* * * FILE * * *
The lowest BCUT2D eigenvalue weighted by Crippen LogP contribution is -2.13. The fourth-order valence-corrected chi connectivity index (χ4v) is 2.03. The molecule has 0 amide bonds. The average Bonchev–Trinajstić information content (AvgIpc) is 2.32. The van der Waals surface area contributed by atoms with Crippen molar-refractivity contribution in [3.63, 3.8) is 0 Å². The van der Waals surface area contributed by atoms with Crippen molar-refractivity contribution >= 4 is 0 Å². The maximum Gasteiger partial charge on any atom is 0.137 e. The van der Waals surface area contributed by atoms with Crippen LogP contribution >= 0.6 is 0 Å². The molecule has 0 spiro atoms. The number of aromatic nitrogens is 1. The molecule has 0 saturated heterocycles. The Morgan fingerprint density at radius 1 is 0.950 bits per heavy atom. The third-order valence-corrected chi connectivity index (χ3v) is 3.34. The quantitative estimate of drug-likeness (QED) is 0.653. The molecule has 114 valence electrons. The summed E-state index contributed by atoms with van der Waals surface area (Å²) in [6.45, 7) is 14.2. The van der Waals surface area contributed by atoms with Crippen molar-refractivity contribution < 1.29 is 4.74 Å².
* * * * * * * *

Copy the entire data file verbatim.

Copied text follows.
The lowest BCUT2D eigenvalue weighted by Crippen LogP contribution is -2.13. The fourth-order valence-corrected chi connectivity index (χ4v) is 2.03. The molecule has 0 amide bonds. The average Bonchev–Trinajstić information content (AvgIpc) is 2.32. The van der Waals surface area contributed by atoms with Crippen molar-refractivity contribution in [3.63, 3.8) is 0 Å². The van der Waals surface area contributed by atoms with Crippen molar-refractivity contribution >= 4 is 0 Å². The maximum Gasteiger partial charge on any atom is 0.137 e. The van der Waals surface area contributed by atoms with Crippen LogP contribution >= 0.6 is 0 Å². The molecule has 0 spiro atoms. The number of aromatic nitrogens is 1. The molecule has 0 saturated heterocycles. The Morgan fingerprint density at radius 1 is 0.950 bits per heavy atom. The third-order valence-corrected chi connectivity index (χ3v) is 3.34. The quantitative estimate of drug-likeness (QED) is 0.653. The molecule has 114 valence electrons. The summed E-state index contributed by atoms with van der Waals surface area (Å²) in [6.45, 7) is 14.2. The van der Waals surface area contributed by atoms with Crippen molar-refractivity contribution < 1.29 is 4.74 Å².